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More Than 650 Earn Degrees at Keene State Commencement; 'Navigate Us Well,' Grads Told

Story By:
Paul Miller | Director of Strategic Communications and Community Relations

Commencement is a day when celebration comes first. At Keene State College on Saturday, for the Class of 2023, that truth didn’t disappoint. And neither did the weather.

In the packed, sun-splashed, and decked-out center of campus, colored in red and white and the familiar hues of regalia, a throng of students, faculty, staff, families, and friends shared in a traditional ceremony of academic attainment marked by the deferring of degrees.

In this case, more than six hundred and fifty undergraduate and graduate students walked across the stage to receive their scrolls.

On Friday, in separate events, graduating nursing students were recognized during a Pinning Ceremony, an Honors Convocation was held to acknowledge and congratulate graduates who performed with academic distinction in the college’s Honors Program, and 33 students who earned master’s degrees were presented and feted.

Students representing 18 states and four countries comprised this year’s graduating class.

Keene State, part of the University System of New Hampshire, offers undergraduate degrees across more than forty areas of study, master’s degree programs, and post-master’s certification programs – all in the liberal arts.

In her keynote remarks, President Melinda Treadwell ‘90, drew on a message framed in themes of hope, admiration, and gratitude.

“You have managed rough waters, no doubt. And you have reached the other side. Safely. Capably. Confidently,” she told graduates. “You are better and more resilient for having had that experience, and I am in awe of your grace and the hope you have shown us.”

She encouraged the graduates to be kind, to stay humble, and to be forces for change in the world through their respective pursuits and talents.

“Navigate for us well, graduates. Lead us – sensibly – and steer us – intently – toward a more promising future,” Treadwell said. “That is your final assignment on this end.”

Abby Cohen ‘23, Senior Class President, took students back to the orientation process, the early days marked for some by uncertainty, but reminded them all of the powerful journeys they took and their amazing accomplishments.

“We laughed, we cried, we stressed, we studied, we thrived,” she said. “I’m proud to be graduating among the next doctors, nurses, educators, businesspeople, artists, musicians, and so many others. I promise we’re ready; each of us with bright futures.”

Excitement and anticipation were palpable.

Graduate Victoria Thompson ‘23, a communications major, said she was plain “thankful,” for seeing campus come alive again as it was Saturday, and that “Keene State ended up being a great place for me. I came here not the leader I am today and I’ll be ready to take even more charge in grad school.”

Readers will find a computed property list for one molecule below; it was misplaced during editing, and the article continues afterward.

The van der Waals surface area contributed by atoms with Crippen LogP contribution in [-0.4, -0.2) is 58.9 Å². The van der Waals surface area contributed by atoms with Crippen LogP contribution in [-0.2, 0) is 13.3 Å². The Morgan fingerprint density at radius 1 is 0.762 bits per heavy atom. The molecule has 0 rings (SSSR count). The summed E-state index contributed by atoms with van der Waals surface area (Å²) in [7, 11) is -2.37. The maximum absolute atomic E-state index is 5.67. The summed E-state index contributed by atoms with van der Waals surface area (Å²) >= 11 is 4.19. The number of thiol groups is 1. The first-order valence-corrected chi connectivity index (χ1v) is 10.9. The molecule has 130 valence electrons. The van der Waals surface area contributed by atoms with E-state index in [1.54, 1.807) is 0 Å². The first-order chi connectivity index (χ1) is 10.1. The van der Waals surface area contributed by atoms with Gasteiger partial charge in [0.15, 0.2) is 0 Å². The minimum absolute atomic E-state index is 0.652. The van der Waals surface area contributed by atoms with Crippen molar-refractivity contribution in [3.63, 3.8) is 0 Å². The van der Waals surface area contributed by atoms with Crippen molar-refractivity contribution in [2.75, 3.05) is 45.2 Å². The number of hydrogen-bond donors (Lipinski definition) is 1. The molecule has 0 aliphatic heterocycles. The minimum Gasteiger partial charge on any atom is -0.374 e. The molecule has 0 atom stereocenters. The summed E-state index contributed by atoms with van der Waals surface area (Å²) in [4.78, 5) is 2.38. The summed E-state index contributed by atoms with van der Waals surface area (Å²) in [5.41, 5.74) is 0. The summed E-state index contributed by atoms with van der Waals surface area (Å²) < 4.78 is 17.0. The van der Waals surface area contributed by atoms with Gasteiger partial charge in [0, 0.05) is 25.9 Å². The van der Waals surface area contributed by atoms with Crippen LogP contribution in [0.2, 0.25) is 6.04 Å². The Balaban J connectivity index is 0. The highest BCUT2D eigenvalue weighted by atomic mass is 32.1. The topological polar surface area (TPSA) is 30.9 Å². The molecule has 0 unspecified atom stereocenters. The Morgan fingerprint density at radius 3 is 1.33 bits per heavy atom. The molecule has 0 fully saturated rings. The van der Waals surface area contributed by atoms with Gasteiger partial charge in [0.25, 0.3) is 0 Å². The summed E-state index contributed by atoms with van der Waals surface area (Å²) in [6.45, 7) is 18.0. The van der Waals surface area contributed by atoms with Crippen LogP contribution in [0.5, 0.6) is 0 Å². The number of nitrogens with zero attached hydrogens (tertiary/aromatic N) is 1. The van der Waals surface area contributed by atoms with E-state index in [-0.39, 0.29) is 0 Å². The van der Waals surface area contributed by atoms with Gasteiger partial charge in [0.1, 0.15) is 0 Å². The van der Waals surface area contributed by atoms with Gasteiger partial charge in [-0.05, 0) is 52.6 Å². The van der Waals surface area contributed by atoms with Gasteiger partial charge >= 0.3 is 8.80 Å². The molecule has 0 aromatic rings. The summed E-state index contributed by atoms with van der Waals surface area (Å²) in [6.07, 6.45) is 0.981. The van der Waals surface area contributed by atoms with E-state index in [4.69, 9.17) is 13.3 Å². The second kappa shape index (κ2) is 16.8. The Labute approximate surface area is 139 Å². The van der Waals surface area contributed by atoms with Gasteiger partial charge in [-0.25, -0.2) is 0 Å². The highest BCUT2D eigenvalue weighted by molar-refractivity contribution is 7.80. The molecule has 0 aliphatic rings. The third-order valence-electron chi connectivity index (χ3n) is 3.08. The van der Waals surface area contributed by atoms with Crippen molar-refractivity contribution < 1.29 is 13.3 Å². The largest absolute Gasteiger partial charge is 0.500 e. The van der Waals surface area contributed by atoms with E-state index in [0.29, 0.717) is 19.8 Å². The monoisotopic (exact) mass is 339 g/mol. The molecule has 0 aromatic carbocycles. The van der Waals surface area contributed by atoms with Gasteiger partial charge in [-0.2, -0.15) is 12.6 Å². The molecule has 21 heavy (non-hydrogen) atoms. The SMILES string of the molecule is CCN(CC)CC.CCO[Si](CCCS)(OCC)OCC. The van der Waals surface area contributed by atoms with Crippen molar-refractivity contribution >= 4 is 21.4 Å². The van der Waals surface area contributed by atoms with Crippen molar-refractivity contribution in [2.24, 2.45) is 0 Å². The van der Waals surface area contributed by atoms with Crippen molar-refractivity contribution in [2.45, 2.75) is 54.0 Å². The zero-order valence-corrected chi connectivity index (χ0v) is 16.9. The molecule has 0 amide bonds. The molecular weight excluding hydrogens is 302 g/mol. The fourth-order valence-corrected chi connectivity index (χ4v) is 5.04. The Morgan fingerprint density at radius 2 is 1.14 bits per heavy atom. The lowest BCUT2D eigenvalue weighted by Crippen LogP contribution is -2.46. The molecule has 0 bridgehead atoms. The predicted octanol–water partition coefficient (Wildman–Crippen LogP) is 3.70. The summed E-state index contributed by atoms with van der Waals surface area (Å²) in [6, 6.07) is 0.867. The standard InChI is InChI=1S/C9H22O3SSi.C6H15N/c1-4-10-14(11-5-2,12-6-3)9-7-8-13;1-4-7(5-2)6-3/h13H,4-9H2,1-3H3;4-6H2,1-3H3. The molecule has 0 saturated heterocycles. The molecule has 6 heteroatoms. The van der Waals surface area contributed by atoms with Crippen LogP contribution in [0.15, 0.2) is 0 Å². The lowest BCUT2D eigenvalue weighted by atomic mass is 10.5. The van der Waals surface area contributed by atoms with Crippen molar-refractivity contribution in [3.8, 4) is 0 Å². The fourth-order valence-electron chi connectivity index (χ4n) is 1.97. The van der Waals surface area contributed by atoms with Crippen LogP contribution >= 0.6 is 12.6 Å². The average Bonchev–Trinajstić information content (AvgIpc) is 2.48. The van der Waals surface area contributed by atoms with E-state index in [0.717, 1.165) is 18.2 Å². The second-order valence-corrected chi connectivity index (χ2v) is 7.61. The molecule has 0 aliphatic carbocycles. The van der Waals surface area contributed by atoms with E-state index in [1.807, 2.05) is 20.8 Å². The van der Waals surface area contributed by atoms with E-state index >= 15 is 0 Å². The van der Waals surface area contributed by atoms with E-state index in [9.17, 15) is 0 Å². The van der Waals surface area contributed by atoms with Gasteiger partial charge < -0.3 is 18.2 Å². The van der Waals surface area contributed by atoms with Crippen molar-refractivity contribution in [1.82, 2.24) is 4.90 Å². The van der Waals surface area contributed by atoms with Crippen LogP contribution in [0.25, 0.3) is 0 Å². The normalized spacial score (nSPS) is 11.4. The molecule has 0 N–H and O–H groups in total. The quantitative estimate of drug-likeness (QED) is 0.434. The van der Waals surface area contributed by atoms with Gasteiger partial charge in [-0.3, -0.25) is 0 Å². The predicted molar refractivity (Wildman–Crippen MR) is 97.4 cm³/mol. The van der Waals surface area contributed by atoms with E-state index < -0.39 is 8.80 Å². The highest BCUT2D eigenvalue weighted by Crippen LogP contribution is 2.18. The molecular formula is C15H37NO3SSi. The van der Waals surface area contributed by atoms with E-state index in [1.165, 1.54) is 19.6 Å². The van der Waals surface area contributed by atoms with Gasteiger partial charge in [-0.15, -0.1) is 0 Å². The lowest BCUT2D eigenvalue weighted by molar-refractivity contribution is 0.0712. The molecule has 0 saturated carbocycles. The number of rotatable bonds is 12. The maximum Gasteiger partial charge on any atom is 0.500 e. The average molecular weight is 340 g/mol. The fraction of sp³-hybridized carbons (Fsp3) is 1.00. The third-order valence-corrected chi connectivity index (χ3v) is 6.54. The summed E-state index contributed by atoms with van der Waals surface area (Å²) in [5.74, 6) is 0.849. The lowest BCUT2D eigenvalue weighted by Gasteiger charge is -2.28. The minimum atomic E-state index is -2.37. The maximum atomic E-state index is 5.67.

Chris Wilson ‘23, who earned a degree in safety & occupational health applied sciences, said he will miss the friendships that he has made, but on the other hand said that “these are friends I will see until we’re all 60, 70 years old. I fell in love the day I first set foot on campus and I’m walking straight into a safety job.”

Chris’ three sisters, father, mother, and grandparents were in attendance Saturday.

Four individuals received special honors during the ceremony. College leaders:

  • Conferred U.S. Congresswoman Ann McLane Kuster, with an Honorary Doctor of Humane Letters degree. Congresswoman Kuster is serving her sixth term in Congress representing the N.H.’s Second District.

  • Awarded Dr. Don Caruso, Cheshire Medical Center President and CEO with the Granite State Award.

  • Recognized Julio Del Sesto ‘07, professor of journalism, with the Alumni Association Distinguished Teacher Award.

  • And surprised graduate Dominic “Dom” Lynch ‘23 with the Leo F. Redfern Outstanding Citizenship Award, the highest honor bestowed to a Keene State College student.

Dominic excelled as a student leader on campus, serving as a Community Assistant; an area leader, volunteering for the Office of Transitions & Community Living and in Admissions as a tour guide; as president of Keene State’s a cappella group, Chock Full of Notes; and as the University System Student Board Representative for Keene State on the USNH Board of Trustees.

Congresswoman Kuster called the graduates’ resiliency, hardened by a pandemic, an inspiration for future generations. She encouraged them to “be willing to rock the boat and to stand up and be heard when it comes to what they are passionate about.

“You are worthy, your voices are powerful,” she said. “You are going to do amazing things.”

Dr. Caruso, in a recorded video, said to the graduates that our times and challenges “require special people, like you. It is not for the timid…but it is also incredibly exciting to help effect meaningful change in the world”.

Professor Del Sesto was on stage to accept his award, spoke briefly, then shared a moving message to graduates in a video, describing his life story of perseverance and overcoming long odds and doubters in his life.

Born six weeks early, with brain damage, and having battled dyslexia, depression, panic attacks, and assaults on his confidence that more than once “brought me to my knees.”

I thought about giving up, but in a way, I woke up,” he said. To the graduates, his message continued, “It’s okay to fail, to have a bad day, to make mistakes, to feel sad. The most important thing is not to give up. Make your reality; don’t let others decide it for you. Make yourself proud.”

Congratulations to all the graduates and best wishes for future success.

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Keene, New Hampshire 03435